Sunday, October 25, 2009

Sunday econlinks

  • An interesting debate in the latest issue of Capitalism and Society on the current status of Economics and other Social Sciences, worth reading especially for the two comments to the leading article on the theme. Unfortunately, Jon Elster, in his "Excessive Ambitions", otherwise a welcome (and relatively informed) outsider's critique, does not manage to rise up to his declared ambitions of debunking the status quo / portraying "the persistence in the economic profession and elsewhere of these useless or harmful models", and eventually falls easy prey to his commenters: Pierre-André Chiappori (who, very elegantly, but unmistakenly, tackles most of the points raised by Elster in his criticism of economic theory and testing its predictions) and respectively, David Hendry (who virtually destroys Elster's line of reasoning and conclusions on empirical modelling in Economics). To add up to that, beyond the many (surprising!) fallacies that Elster commits in his scientific criticism (not even half of them acknowledged, e.g. his sole reliance on third-party sources in the discussion of the criticism to the empirics is somewhat revealed, however the very selected sample of those sources --strategy common also to his earlier sections-- does not seem at all problematic to the author), what strikes me throughout his text is his often bringing up the lack of "humility" of economists (e.g., "The competence of economists may not be in question, but their humility is"), although in reading his piece I was rather intrigued by Elster's own absence of humility whatsoever in his strongly opinionated, though insufficiently argued, assessment... I was really hoping for something more serious.
  • Solving the public-goods free rider problem using neuronal measures of economic value. Looks super interesting!
  • "[D]oes conspicuous consumption fall and efficiency increase in a society in which income is conspicuous?" or some of the potentially positive implications (research-wise only...) of Norway's recent crazy move to make public all tax records of its (tax-paying) residents...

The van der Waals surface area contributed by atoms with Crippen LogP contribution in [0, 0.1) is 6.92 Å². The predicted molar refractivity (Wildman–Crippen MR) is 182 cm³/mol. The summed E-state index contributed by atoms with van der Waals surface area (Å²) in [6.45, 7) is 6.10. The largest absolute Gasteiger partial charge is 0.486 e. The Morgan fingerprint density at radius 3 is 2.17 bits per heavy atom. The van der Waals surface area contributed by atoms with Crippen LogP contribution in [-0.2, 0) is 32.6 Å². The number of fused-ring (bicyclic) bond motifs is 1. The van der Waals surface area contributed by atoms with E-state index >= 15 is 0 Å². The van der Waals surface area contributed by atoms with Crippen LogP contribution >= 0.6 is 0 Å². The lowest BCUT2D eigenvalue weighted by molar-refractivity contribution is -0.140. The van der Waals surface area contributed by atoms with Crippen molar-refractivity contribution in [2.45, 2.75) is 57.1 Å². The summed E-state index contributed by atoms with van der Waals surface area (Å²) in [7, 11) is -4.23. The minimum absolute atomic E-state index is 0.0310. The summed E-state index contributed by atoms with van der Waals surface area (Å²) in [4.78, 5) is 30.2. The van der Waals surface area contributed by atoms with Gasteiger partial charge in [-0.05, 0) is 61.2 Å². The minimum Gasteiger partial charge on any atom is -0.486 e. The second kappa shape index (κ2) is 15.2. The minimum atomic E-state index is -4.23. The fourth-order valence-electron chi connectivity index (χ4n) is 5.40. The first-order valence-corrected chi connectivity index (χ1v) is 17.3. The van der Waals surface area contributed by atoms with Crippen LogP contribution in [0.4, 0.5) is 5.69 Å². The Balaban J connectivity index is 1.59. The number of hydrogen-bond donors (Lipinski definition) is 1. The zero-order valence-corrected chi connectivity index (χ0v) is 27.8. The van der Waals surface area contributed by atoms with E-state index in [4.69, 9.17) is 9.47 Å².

• Even Robert Parker can make a total mess of himself when it comes to wine blind tasting (via cheaptalk). And a short review of a new wine book by somebody who really doesn't like Parker (thanks to Fred for the link).
  • "Wellicht komt er ooit een nieuw paradigma dat voor de economische wetenschap net zo revolutionair zal zijn als kwantummechanica is geweest voor de natuurkunde. Tot die tijd is het beter om te blijven schipperen met de kapstokken die we hebben in plaats van alles jassen op één grote hoop te gooien." door Wouter den Haan, op MeJudice
  • An older interview with the foremost cafeteria Keynesian (Part 1, Part 2). I only agree with about 50% of what he's saying here... And I think some are just too fast in dismissing Milton Friedman, but... on verra.
  • Norman Manea on Herta Muller's Literature Nobel. Though ultimately there isn't much in there about her Nobel..., which might actually be the whole idea of that post.
  • Brinkmann, Ehrman and the fall of the Berlin Wall. Very interesting, all news to me.
  • Is shouting the new spanking? Hopefully not.
  • I generally agree, though, for instance, Econophysicists seem to have a hard time both on the Economics and on the Physics academic/ publishing market. Not that I wonder much why that is the case, but others may...

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